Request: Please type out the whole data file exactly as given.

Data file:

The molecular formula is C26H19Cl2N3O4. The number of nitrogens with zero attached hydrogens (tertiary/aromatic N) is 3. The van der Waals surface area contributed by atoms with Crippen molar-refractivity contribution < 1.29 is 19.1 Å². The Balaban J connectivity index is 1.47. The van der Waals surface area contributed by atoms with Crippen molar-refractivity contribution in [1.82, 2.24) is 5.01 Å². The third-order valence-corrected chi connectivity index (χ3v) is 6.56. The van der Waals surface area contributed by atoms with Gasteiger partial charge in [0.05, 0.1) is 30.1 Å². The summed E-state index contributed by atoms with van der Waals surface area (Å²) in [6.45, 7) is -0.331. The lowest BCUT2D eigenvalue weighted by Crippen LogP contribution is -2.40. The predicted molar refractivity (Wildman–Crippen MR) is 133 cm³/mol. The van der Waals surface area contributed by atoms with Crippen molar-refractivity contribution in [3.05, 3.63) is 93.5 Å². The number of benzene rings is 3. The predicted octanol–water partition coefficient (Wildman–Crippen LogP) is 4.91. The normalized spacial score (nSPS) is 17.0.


The molecular formula is C26H19Cl2N3O4. The number of nitrogens with zero attached hydrogens (tertiary/aromatic N) is 3. The van der Waals surface area contributed by atoms with Crippen molar-refractivity contribution < 1.29 is 19.1 Å². The Balaban J connectivity index is 1.47. The van der Waals surface area contributed by atoms with Crippen molar-refractivity contribution in [1.82, 2.24) is 5.01 Å². The third-order valence-corrected chi connectivity index (χ3v) is 6.56. The van der Waals surface area contributed by atoms with Gasteiger partial charge in [0.05, 0.1) is 30.1 Å². The summed E-state index contributed by atoms with van der Waals surface area (Å²) in [6.45, 7) is -0.331. The lowest BCUT2D eigenvalue weighted by Crippen LogP contribution is -2.40. The predicted molar refractivity (Wildman–Crippen MR) is 133 cm³/mol. The van der Waals surface area contributed by atoms with Crippen molar-refractivity contribution in [3.05, 3.63) is 93.5 Å². The number of benzene rings is 3. The predicted octanol–water partition coefficient (Wildman–Crippen LogP) is 4.91. The normalized spacial score (nSPS) is 17.0.